The first day of the month is a theme day for members of City Daily Photo. For July, the theme is Look Down, a theme selected by Stuart, who you can find at Amboise Daily Photo. You can see how others are interpreting this theme here.
I started choosing several of these over the last few months. On Easter Sunday I was up on Plaza Bridge, and looked down on the empty Ottawa Locks of the Rideau Canal. People crossing the closed lock at the top made an ideal photo subject.
Nearby, but more recently, I was passing by the War Memorial when I looked down at the sidewalk. This directional arrow pointing north is embedded here. I've passed this spot countless times and hadn't noticed it until the spring.
I paid a visit to the Museum of Nature in late March and featured a series on it back in April. It's a place I'll be visiting again today as part of Canada Day celebrations. The central atrium from the fourth floor seemed right for the theme.
I have recently been doing a series on Doors Open, an event here in Ottawa that took place on the first weekend of June, and which I'll be getting back to in a few days. One of my stops was the Supreme Court of Canada, where the initials of the building can be found in this mosaic on the lobby floor.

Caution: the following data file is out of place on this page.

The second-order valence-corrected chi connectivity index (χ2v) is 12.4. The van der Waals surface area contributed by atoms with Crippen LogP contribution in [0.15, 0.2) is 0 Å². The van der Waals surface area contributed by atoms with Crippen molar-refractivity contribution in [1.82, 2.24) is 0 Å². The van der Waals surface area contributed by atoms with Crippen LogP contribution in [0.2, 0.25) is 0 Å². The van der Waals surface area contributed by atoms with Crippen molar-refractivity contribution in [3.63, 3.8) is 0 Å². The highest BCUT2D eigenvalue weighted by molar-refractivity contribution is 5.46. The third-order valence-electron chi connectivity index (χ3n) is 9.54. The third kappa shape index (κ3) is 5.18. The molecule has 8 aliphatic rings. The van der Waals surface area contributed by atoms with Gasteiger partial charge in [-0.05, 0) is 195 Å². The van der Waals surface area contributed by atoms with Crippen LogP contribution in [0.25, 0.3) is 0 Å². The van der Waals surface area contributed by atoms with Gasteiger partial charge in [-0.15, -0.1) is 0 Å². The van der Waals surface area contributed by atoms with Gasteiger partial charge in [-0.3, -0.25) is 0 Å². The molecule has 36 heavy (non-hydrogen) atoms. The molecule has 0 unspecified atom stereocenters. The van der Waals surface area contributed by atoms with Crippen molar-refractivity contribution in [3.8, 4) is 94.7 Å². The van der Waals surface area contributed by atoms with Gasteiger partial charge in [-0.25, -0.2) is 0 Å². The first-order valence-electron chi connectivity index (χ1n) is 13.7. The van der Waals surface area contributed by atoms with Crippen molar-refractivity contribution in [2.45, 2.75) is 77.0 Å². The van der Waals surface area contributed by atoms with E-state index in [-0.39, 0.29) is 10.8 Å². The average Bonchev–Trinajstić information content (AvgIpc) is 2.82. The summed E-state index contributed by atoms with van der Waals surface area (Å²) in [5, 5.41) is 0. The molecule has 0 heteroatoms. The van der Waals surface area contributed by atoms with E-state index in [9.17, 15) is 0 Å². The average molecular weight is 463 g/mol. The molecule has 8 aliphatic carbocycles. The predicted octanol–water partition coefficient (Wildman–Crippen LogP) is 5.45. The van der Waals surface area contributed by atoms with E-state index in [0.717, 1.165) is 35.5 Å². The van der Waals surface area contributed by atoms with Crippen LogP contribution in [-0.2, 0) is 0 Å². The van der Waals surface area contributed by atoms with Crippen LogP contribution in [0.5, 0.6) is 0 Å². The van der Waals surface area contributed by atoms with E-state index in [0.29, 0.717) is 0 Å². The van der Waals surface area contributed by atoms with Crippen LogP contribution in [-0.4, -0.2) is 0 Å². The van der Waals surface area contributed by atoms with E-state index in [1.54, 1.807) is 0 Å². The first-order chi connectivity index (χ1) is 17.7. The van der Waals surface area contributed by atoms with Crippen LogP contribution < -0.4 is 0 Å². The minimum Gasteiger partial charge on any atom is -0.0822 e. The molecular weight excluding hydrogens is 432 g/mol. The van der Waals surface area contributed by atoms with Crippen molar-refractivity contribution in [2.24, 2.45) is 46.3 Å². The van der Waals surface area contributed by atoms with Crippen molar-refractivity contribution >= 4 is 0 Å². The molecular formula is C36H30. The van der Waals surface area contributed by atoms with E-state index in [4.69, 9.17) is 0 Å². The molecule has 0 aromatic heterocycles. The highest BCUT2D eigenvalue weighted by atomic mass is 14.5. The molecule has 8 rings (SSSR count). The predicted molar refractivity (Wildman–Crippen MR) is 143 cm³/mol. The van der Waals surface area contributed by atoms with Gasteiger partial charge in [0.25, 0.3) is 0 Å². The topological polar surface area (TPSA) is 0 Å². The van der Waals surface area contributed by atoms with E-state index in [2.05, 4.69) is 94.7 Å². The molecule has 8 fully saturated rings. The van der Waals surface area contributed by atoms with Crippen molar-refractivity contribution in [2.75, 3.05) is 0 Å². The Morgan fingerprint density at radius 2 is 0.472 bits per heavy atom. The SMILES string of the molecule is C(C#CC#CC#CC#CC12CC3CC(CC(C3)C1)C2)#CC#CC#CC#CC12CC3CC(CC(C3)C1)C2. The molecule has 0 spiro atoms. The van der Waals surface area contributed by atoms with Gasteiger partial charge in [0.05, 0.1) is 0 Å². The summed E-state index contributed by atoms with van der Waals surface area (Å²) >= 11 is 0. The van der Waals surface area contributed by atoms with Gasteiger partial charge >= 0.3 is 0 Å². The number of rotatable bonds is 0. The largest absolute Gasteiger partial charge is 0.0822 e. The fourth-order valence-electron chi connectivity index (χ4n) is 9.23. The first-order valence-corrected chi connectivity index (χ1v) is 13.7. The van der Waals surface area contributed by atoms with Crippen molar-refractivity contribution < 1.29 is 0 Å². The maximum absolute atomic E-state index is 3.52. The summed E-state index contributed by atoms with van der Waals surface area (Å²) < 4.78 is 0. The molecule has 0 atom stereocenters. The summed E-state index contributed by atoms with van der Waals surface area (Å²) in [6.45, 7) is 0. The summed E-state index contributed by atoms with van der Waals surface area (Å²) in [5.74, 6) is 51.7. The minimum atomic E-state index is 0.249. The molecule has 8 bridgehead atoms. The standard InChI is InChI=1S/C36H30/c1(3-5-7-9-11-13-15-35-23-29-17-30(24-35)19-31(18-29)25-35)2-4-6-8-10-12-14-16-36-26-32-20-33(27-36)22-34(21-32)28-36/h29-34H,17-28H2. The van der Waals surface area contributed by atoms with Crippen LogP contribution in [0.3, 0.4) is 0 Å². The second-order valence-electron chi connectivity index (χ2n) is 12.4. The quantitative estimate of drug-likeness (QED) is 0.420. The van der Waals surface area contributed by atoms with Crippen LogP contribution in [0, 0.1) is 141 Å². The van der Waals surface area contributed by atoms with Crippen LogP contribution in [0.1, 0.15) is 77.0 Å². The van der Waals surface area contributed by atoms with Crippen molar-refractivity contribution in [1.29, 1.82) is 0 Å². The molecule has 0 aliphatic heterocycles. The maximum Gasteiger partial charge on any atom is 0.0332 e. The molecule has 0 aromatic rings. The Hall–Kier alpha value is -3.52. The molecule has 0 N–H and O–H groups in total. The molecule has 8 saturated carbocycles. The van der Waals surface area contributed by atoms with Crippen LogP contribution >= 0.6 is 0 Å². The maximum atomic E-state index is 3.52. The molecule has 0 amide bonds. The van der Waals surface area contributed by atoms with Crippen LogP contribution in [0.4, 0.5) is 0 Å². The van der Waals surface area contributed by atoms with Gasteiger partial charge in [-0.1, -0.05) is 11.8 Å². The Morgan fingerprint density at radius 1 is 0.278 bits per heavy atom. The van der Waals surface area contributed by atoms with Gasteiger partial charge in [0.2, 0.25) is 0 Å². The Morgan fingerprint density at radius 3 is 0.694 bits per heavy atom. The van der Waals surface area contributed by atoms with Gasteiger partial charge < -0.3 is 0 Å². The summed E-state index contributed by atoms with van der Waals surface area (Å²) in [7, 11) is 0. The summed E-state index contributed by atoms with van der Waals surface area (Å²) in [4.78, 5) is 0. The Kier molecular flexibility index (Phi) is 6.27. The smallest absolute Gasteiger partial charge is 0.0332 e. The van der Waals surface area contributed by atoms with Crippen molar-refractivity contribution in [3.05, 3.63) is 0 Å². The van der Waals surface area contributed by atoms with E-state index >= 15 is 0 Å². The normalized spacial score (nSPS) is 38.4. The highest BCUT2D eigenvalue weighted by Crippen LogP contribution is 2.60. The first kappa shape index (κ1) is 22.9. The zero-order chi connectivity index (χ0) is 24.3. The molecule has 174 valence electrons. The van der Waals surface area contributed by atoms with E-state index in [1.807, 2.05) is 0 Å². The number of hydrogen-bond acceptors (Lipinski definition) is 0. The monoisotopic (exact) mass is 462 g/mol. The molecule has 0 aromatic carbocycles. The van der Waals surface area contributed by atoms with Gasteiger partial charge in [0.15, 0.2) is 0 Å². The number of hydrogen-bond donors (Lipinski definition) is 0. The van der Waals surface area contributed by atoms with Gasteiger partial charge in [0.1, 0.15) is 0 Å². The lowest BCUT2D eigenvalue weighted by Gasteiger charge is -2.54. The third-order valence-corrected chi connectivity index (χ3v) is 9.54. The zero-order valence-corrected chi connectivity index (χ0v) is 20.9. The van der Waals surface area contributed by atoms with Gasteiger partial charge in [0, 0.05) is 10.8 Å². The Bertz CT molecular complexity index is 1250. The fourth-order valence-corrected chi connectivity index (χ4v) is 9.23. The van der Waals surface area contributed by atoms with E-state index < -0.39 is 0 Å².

My last shot is from Parliament Hill, and the Centennial Flame, which stands out in front of Centre Block. It was created for the centennial year, 1967, and features crests and dates of the provinces and territories at that time surrounding the flame. Nunavut, which was organized in 1999, is absent. This particular crest is for the province of Newfoundland and Labrador, which came into Canada in 1949. It's fitting for today, as this date marks the centennial of the beginning of the Battle of the Somme. On that day, the Royal Newfoundland Regiment were among the Allied forces sent against German lines. Of the nearly eight hundred soldiers in the regiment, 110 survived unscathed, and only 68 of them were available for roll call the next day. The regiment was nearly wiped out within minutes, and the effect on Newfoundland, which at that time had been a separate British colony, still resonates to this day. You can read more about them here. There will be a ceremony marking that anniversary at the War Museum today.